Gum Disease Treatment – Ashwaubenon, WI
Stopping the Spread of Gum Disease
According to the Centers for Disease Control and Prevention, an estimated one out of every two adults in the country is affected by gum disease. Even though this oral health problem is so prevalent, it is preventable, and in its earlier stages, reversible. Our team’s goal is to tackle and treat the symptoms as soon as possible to prevent permanent damage, like tooth loss and gum recession. If you’re experiencing bleeding when brushing and flossing or dental sensitivity, don’t hesitate to visit us for a checkup to make sure your gums are still in good health. If not, we can address the issue with customized gum disease treatment in Ashwaubenon, WI.
Why Choose Brodhagen Dental Care for Gum Disease Treatment?
- Experienced & Compassionate Dental Team
- We Value & Support Our Community
- In-House Dental Savings Plan Available
Scaling & Root Planing
Scaling and root planing is a two-step process that typically takes place over the course of two appointments. First, our team will remove all plaque and tartar from the surface of your teeth and below the gum line. Then, we’ll smooth out the roots of the teeth, removing any rough areas that could foster bacteria accumulation. We typically recommend scaling and root planing alongside antibiotic therapy for the best results.
In addition to scaling and root planing, we typically suggest antibiotic therapy for patients who are experiencing mild to moderate symptoms of gum disease. We’ll prescribe the antibiotic in the form of a pill or mouthwash to target the bacteria that are infecting your oral tissues. We may also schedule a follow-up appointment to make sure that the medication is working as it should to combat your symptoms.
Gum Disease FAQs
Even though gum disease starts out seemingly small, it is a serious condition that requires immediate and consistent attention. If you are not familiar with this therapy, it can feel overwhelming, which is why we’re answering some of the most commonly asked questions about it right here for your convenience. However, should you have other questions not explored here, please ask our team during your appointment with us. We would love to address your concerns and make sure you receive the treatment you need to get back to full oral health as soon as possible.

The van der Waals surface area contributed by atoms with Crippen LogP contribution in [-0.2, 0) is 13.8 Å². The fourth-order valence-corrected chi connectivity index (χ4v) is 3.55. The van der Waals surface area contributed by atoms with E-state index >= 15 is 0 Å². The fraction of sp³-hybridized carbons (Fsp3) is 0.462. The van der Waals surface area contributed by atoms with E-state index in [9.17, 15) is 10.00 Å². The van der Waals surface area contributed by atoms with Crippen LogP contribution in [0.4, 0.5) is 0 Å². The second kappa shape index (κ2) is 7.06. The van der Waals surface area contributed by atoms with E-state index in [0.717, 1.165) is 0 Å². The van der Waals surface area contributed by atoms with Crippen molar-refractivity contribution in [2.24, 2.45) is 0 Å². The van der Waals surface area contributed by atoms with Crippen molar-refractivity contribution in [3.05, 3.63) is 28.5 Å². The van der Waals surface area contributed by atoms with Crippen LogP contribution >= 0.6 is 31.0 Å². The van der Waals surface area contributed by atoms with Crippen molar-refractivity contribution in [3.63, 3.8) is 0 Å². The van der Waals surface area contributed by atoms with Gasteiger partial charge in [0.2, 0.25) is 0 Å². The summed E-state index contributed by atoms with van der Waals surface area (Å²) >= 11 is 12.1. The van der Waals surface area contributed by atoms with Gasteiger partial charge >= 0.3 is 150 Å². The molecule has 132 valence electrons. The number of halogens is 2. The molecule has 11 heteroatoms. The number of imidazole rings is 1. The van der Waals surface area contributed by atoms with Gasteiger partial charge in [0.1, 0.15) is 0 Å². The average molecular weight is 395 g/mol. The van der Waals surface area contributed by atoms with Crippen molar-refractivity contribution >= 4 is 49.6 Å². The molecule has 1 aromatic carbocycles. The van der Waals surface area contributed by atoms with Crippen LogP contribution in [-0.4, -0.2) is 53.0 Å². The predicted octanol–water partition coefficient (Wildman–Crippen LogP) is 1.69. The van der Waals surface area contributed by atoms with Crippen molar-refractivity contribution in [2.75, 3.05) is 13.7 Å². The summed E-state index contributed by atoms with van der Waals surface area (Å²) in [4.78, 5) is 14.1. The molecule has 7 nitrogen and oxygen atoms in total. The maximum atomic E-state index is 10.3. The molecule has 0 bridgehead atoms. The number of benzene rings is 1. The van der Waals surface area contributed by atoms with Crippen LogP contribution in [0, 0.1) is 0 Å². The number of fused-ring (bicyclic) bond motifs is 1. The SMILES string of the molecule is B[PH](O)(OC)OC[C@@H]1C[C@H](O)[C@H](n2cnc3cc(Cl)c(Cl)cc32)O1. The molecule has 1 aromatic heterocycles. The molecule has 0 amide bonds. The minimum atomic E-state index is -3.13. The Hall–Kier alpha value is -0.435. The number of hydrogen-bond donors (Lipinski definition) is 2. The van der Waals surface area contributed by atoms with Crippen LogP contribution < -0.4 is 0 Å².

What If I Do Nothing about Gum Disease?
Leaving gum disease in Ashwaubenon untreated can lead to disastrous consequences. Not only will it eventually lead to tooth loss and permanent damage to your smile, but the inflammation-causing bacteria responsible for gum disease can also spread throughout your body, increasing your risk of various conditions. These include heart disease, Alzheimer’s and dementia, kidney disease, and even certain kinds of cancer. That’s why we strongly encourage early diagnosis and treatment, which can be accomplished through regular checkups.
How Long Does It Take to Treat Gum Disease?
As with many other dental procedures, the time required to treat gum disease will depend on how severe your condition is and how quickly your mouth responds to the antibiotics. Sometimes, scaling and root planing need to be repeated every three to four months to get the infection under control. We’ll keep a close eye on your smile until we feel the bacteria are mostly eradicated. At that point, we’ll be concerned about keeping your gums healthy and preventing the infection from coming back, which is a lifelong goal and effort.
Does Gum Disease Treatment Hurt?
At Brodhagen Dental Care, we make sure you feel comfortable throughout your time with us, regardless of the procedure you’re undergoing. Because the treatment process requires us to go deep under the gumline, we may administer a local anesthetic before we get started. This will numb the area so that you don’t feel anything unpleasant. When the anesthetic wears off, your mouth may feel a little sore or tender; however, any discomfort should subside shortly.
Does Gum Tissue Grow Back?
If gum disease is caught and treated early on in the infection, the negative symptoms can be reversed. However, in later stages, when the gums have receded and the jawbone has started to deteriorate, the tissue does not necessarily go back to the way it was before on its own. In some cases, a gum or bone graft is necessary to protect the exposed roots and to recover the stability and aesthetics of the smile. We will bring these treatment options to your attention if we feel they could help you moving forward.